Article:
The first volume, written with Masanobu Katoh, was published by Westview Press in 1995. You can download a copy of Interfaces on Trial: Intellectual Property and Interoperability on the Global Software Industry for free here.
The second volume, also written with Masanobu Katoh, was published by MIT Press in 2011. It covers the developments in this field between 1995 and 2010. You can download a copy of Interfaces on Trial 2.0 for free from: http://mitpress.mit.edu/band.
The third volume, Interfaces on Trial 3.0: Oracle America v. Google and Beyond, picks off where the Interfaces on Trial 2.0 left off, focusing in particular on the Oracle America v. Google litigation concerning Google’s copying of certain elements of the Java Application Program Interface (API). This litigation, initiated by Oracle in 2010, is still ongoing. However, there now is a break in the action as Oracle appeals the 2016 fair use jury verdict to the U.S. Court of Appeals for the Federal Circuit (CAFC). Because the CAFC may not issue a ruling until 2018, it made sense to me to release this volume now, and update it as the case progresses. You can download a copy here. Much of the volume’s description of the case’s twists and turns is based on blog posts I’ve written for the Disruptive Competition Project (most recently here).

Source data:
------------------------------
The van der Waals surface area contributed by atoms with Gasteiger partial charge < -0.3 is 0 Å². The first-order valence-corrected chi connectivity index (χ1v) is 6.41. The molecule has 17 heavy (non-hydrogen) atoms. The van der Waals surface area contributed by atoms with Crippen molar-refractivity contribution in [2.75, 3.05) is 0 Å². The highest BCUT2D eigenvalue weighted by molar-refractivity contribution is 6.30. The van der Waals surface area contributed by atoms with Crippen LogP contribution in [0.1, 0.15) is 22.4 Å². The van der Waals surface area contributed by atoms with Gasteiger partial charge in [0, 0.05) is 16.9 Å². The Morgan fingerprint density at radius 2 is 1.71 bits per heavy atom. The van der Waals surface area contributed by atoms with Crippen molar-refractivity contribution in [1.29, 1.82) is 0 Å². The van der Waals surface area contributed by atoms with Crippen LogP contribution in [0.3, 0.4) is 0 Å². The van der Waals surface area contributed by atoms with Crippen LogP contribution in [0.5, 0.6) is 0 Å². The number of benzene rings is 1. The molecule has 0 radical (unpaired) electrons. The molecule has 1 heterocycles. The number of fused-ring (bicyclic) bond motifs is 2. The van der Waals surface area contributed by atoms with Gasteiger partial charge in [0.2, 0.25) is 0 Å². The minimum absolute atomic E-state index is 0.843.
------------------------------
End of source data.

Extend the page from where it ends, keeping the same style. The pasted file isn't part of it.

After discussing Oracle America v. Google, Interfaces on Trial 3.0 reviews other U.S. judicial decisions touching on interoperability, mainly relating to section 1201 of the DMCA. The volume then examines the interoperability-related exemptions granted (and rejected) by the Librarian of Congress in the section 1201 rulemaking. Finally, the volume looks at international developments, most notably the Court of Justice of the European Union’s 2012 decision in SAS Institute v. World Programming.
Although I attempt to present these contentious issues in a balanced manner, the reader should be forewarned that I am hardly an objective observer in this debate. Rather, I have devoted significant time and energy over almost 30 years to advocating the views of interoperable developers. I believe that the triumph of interoperability will benefit both the information-technology industry and computer users around the world.
“To make the EU’s single market fit for the digital age”, by “bringing down barriers to unlock online opportunities” was one of the priorities of the current European Commission. This objective would be reached by “improving access to digital goods and services”, creating “an environment where digital networks and services can proposer” and by “ensuring that Europe’s economy, industry and employment take full advantage of what digitisation offers”.